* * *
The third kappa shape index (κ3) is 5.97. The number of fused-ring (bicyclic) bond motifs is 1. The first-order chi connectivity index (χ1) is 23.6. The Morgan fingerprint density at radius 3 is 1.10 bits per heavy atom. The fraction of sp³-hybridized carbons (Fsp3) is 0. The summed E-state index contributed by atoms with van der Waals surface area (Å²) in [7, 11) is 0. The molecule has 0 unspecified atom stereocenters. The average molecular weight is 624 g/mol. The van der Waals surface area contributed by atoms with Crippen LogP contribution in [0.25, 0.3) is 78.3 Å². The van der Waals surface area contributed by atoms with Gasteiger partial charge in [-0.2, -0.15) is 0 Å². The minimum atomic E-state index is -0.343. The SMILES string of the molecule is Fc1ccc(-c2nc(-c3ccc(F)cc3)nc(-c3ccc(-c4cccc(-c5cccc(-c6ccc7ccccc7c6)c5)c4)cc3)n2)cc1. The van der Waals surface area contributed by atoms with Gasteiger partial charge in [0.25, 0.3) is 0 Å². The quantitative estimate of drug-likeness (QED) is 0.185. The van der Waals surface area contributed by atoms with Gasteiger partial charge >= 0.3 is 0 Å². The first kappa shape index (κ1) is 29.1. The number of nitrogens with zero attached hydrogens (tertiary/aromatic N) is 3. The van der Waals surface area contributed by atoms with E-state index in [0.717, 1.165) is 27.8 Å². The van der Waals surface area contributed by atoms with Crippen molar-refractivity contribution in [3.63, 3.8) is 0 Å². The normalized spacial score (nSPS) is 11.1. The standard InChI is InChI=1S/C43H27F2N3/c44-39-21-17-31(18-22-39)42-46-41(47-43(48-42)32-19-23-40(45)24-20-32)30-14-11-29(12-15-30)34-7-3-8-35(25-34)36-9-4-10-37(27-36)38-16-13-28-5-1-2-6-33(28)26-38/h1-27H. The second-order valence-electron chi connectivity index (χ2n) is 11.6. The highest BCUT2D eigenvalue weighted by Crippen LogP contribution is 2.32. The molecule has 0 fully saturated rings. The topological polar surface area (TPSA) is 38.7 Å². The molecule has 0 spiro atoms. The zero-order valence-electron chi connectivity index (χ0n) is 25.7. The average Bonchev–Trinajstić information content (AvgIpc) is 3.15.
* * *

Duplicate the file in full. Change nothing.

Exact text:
The third kappa shape index (κ3) is 5.97. The number of fused-ring (bicyclic) bond motifs is 1. The first-order chi connectivity index (χ1) is 23.6. The Morgan fingerprint density at radius 3 is 1.10 bits per heavy atom. The fraction of sp³-hybridized carbons (Fsp3) is 0. The summed E-state index contributed by atoms with van der Waals surface area (Å²) in [7, 11) is 0. The molecule has 0 unspecified atom stereocenters. The average molecular weight is 624 g/mol. The van der Waals surface area contributed by atoms with Crippen LogP contribution in [0.25, 0.3) is 78.3 Å². The van der Waals surface area contributed by atoms with Gasteiger partial charge in [-0.2, -0.15) is 0 Å². The minimum atomic E-state index is -0.343. The SMILES string of the molecule is Fc1ccc(-c2nc(-c3ccc(F)cc3)nc(-c3ccc(-c4cccc(-c5cccc(-c6ccc7ccccc7c6)c5)c4)cc3)n2)cc1. The van der Waals surface area contributed by atoms with Gasteiger partial charge in [0.25, 0.3) is 0 Å². The quantitative estimate of drug-likeness (QED) is 0.185. The van der Waals surface area contributed by atoms with Gasteiger partial charge >= 0.3 is 0 Å². The first kappa shape index (κ1) is 29.1. The number of nitrogens with zero attached hydrogens (tertiary/aromatic N) is 3. The van der Waals surface area contributed by atoms with E-state index in [0.717, 1.165) is 27.8 Å². The van der Waals surface area contributed by atoms with Crippen molar-refractivity contribution in [3.63, 3.8) is 0 Å². The normalized spacial score (nSPS) is 11.1. The standard InChI is InChI=1S/C43H27F2N3/c44-39-21-17-31(18-22-39)42-46-41(47-43(48-42)32-19-23-40(45)24-20-32)30-14-11-29(12-15-30)34-7-3-8-35(25-34)36-9-4-10-37(27-36)38-16-13-28-5-1-2-6-33(28)26-38/h1-27H. The second-order valence-electron chi connectivity index (χ2n) is 11.6. The highest BCUT2D eigenvalue weighted by Crippen LogP contribution is 2.32. The molecule has 0 fully saturated rings. The topological polar surface area (TPSA) is 38.7 Å². The molecule has 0 spiro atoms. The zero-order valence-electron chi connectivity index (χ0n) is 25.7. The average Bonchev–Trinajstić information content (AvgIpc) is 3.15.